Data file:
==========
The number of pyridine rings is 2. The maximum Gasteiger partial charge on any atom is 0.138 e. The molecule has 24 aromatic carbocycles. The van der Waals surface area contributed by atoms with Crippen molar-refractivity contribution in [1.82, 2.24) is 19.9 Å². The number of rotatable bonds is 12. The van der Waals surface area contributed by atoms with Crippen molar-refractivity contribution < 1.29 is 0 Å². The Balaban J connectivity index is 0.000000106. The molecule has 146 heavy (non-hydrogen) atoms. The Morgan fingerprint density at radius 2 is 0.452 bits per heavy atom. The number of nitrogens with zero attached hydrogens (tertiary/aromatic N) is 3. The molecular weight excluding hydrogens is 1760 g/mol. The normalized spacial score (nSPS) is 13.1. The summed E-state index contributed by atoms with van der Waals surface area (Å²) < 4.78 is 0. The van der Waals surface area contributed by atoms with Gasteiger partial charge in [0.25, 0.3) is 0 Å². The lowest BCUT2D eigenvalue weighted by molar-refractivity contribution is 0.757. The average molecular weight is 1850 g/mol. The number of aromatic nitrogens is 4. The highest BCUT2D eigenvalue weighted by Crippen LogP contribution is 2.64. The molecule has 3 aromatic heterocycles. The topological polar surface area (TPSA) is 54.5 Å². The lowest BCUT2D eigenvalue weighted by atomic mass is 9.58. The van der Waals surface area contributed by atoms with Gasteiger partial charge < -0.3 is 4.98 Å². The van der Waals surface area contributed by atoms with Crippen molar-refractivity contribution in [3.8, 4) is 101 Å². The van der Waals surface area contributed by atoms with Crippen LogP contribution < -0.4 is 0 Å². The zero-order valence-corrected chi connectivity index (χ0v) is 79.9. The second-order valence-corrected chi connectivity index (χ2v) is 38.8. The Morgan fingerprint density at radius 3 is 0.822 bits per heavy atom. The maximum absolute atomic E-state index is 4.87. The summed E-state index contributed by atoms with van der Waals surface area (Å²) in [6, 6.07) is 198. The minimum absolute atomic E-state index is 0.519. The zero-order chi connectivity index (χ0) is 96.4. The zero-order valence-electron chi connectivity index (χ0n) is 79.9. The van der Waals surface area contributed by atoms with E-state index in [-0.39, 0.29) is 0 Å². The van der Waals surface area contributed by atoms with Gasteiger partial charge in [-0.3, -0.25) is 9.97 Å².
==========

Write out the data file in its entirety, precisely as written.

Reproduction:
The number of pyridine rings is 2. The maximum Gasteiger partial charge on any atom is 0.138 e. The molecule has 24 aromatic carbocycles. The van der Waals surface area contributed by atoms with Crippen molar-refractivity contribution in [1.82, 2.24) is 19.9 Å². The number of rotatable bonds is 12. The van der Waals surface area contributed by atoms with Crippen molar-refractivity contribution < 1.29 is 0 Å². The Balaban J connectivity index is 0.000000106. The molecule has 146 heavy (non-hydrogen) atoms. The Morgan fingerprint density at radius 2 is 0.452 bits per heavy atom. The number of nitrogens with zero attached hydrogens (tertiary/aromatic N) is 3. The molecular weight excluding hydrogens is 1760 g/mol. The normalized spacial score (nSPS) is 13.1. The summed E-state index contributed by atoms with van der Waals surface area (Å²) < 4.78 is 0. The van der Waals surface area contributed by atoms with Gasteiger partial charge in [0.25, 0.3) is 0 Å². The lowest BCUT2D eigenvalue weighted by molar-refractivity contribution is 0.757. The average molecular weight is 1850 g/mol. The number of aromatic nitrogens is 4. The highest BCUT2D eigenvalue weighted by Crippen LogP contribution is 2.64. The molecule has 3 aromatic heterocycles. The topological polar surface area (TPSA) is 54.5 Å². The lowest BCUT2D eigenvalue weighted by atomic mass is 9.58. The van der Waals surface area contributed by atoms with Gasteiger partial charge < -0.3 is 4.98 Å². The van der Waals surface area contributed by atoms with Crippen molar-refractivity contribution in [3.8, 4) is 101 Å². The van der Waals surface area contributed by atoms with Crippen LogP contribution < -0.4 is 0 Å². The zero-order valence-corrected chi connectivity index (χ0v) is 79.9. The second-order valence-corrected chi connectivity index (χ2v) is 38.8. The Morgan fingerprint density at radius 3 is 0.822 bits per heavy atom. The maximum absolute atomic E-state index is 4.87. The summed E-state index contributed by atoms with van der Waals surface area (Å²) in [6, 6.07) is 198. The minimum absolute atomic E-state index is 0.519. The zero-order chi connectivity index (χ0) is 96.4. The zero-order valence-electron chi connectivity index (χ0n) is 79.9. The van der Waals surface area contributed by atoms with E-state index in [-0.39, 0.29) is 0 Å². The van der Waals surface area contributed by atoms with Gasteiger partial charge in [-0.3, -0.25) is 9.97 Å².